I started running daily while playing sports in high school.  My football coach insisted that I run two miles a day during my junior and senior years.  Of course, I did feel stronger physically, and my performance on the team improved.  Those improvements made running daily a strong incentive. 

I continued running while in college.  I had increased the distance to 30 minutes per day.  I used time to measure the run because sometimes I was not on a track when I ran and wanted to have a consistent measurement.  We did not have watches that measured distance back then.  By using time as the measurement, I could run anywhere and know when I completed my goal.

College Football Physical

During my first year of playing college football, I had a physical conducted by the team doctor.  He said my pulse was below 60 beats per minute and my blood pressure was 112 over 74.   The doctor said that was excellent.  We discussed my physical activities. He said the running was probably the reason for strong heart measurements. 

I continued running after completing college football.  When I was in the Marine Corps I increased my daily running, and my heart measurements improved even more.  I ran my first marathon while in the Marine Corps. I ran three more over the years following my service in the Marine Corps.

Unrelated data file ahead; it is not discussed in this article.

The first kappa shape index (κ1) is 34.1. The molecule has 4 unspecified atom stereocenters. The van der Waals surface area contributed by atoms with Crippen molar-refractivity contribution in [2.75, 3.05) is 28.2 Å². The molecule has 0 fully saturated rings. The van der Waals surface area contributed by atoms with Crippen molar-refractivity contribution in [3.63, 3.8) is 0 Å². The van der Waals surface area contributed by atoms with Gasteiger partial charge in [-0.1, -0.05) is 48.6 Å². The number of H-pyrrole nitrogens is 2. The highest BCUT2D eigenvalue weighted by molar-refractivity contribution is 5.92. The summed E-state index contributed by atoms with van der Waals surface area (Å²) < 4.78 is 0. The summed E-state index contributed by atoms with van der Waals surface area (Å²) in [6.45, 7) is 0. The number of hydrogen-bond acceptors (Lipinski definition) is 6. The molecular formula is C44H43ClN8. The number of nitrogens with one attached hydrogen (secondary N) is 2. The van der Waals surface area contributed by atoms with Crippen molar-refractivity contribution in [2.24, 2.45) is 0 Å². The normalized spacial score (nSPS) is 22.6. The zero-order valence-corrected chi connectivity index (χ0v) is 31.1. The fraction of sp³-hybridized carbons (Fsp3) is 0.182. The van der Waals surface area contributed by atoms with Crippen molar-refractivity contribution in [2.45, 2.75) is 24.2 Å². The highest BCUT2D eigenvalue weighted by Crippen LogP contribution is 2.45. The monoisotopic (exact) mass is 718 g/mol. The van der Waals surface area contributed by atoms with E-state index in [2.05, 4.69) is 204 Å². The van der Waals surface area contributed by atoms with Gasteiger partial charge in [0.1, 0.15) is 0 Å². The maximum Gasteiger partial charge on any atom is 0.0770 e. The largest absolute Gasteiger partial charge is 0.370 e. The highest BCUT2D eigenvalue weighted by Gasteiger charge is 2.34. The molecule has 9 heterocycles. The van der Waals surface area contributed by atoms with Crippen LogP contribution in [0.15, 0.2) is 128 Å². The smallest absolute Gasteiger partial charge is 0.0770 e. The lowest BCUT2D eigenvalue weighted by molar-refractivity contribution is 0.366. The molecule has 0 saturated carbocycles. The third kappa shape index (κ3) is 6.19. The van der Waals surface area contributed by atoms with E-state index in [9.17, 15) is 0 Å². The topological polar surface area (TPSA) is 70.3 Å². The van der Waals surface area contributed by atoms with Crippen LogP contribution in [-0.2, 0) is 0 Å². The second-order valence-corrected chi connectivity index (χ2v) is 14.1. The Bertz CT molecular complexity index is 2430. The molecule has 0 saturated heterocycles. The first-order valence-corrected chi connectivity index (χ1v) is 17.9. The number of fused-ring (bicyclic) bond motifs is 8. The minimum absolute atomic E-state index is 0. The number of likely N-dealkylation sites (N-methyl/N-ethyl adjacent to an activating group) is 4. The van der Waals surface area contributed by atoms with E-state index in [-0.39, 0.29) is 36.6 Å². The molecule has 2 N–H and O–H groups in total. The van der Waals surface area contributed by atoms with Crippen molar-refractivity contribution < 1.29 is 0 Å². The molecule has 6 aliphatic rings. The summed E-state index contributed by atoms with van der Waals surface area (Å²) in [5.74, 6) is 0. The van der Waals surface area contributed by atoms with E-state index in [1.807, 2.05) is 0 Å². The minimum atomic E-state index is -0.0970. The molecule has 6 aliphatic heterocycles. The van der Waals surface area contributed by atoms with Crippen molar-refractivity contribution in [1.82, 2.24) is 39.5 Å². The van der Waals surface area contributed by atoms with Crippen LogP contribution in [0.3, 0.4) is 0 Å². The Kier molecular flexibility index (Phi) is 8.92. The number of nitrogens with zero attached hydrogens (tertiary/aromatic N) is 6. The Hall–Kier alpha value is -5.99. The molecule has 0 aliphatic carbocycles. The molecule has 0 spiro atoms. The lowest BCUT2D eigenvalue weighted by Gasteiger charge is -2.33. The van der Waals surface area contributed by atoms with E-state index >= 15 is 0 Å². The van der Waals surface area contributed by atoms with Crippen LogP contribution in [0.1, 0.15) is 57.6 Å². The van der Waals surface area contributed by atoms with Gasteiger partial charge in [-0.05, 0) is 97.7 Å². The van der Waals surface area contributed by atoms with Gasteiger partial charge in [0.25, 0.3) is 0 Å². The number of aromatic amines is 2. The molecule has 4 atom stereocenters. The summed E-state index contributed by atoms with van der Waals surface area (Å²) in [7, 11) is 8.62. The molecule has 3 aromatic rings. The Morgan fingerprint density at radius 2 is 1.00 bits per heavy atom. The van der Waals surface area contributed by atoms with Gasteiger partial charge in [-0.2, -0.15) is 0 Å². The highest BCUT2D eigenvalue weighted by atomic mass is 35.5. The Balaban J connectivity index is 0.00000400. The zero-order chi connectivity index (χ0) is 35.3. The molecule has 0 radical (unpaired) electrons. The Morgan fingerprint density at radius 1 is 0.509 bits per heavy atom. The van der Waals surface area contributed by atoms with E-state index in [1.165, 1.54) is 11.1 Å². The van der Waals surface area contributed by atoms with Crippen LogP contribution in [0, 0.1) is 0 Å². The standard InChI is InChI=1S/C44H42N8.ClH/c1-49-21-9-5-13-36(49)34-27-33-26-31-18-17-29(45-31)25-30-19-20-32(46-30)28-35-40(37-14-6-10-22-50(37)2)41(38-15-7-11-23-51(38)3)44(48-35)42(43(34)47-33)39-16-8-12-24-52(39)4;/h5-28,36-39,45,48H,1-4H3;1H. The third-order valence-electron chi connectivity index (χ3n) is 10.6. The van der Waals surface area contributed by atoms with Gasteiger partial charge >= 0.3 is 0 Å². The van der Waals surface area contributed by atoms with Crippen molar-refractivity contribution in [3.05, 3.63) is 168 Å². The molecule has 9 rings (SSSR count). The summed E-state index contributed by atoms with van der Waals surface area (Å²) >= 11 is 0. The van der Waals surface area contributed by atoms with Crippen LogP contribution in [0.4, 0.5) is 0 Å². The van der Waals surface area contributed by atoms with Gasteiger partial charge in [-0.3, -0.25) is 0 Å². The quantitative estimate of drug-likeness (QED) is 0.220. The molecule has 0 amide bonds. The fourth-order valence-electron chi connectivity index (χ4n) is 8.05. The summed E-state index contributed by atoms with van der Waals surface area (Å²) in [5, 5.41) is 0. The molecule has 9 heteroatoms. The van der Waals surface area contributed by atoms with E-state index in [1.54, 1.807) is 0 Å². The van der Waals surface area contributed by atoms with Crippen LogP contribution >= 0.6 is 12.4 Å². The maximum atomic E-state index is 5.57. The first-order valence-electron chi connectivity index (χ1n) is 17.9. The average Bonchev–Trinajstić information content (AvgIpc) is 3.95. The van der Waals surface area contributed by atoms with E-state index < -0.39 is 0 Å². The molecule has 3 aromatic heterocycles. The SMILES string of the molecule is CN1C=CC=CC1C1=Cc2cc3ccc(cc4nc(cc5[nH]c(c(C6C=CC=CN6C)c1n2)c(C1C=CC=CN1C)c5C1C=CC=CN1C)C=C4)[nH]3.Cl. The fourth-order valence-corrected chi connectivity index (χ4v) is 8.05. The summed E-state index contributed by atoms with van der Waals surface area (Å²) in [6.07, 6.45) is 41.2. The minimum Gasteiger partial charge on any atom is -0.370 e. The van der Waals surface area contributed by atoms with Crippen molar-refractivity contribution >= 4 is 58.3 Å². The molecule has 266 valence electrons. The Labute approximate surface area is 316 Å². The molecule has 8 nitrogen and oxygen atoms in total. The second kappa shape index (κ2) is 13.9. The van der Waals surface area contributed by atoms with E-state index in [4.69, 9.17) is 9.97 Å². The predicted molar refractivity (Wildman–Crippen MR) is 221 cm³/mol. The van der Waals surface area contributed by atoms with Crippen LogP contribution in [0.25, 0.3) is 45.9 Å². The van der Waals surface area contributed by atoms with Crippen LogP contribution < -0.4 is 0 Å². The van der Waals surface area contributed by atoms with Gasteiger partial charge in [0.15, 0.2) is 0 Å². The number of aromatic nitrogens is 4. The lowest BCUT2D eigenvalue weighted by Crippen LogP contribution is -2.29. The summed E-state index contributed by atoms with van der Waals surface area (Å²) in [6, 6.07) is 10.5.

3,000 consecutive days of running 30 minutes or more

Three years ago, during Easter Weekend, my Pastor, Pastor Mu, gave a sermon about what Jesus did on the Saturday after the crucifixion and before the resurrection.  Jesus rested.  I had heard dozens of sermons during the Eastern Weekend over the years, but this was the first time the focus was on Saturday.  I thought, if Jesus needs rest, maybe I do as well.  I did some research on the Internet to see what the medical community had to say.  I was amazed to learn that even the top runners rest at least one day a week and normally two days a week.

The more I studied, the more I learned how important rest is.  I immediately reduced my running to six days a week.  Resting one day a week was significant for me because before this sermon I had run almost 14 years without missing a day.  Even when I traveled, I ran in the halls of the airport.

Within a month after resting one day a week, I began to feel better.  Now for the past three years I have rested one day a week, and I still have good heart measurements.  Both the running and the rest are critical.  I truly see the importance of keeping the Sabbath.

Published by Jim Brandt

Jim Brandt was an all-conference college football player and served as a Marine Corps pilot during the Vietnam War. He also started a software company and served as an executive for the fifth-largest bank in the United States. Brandt won the Democratic party nomination for Congress twice. He is married and has three children.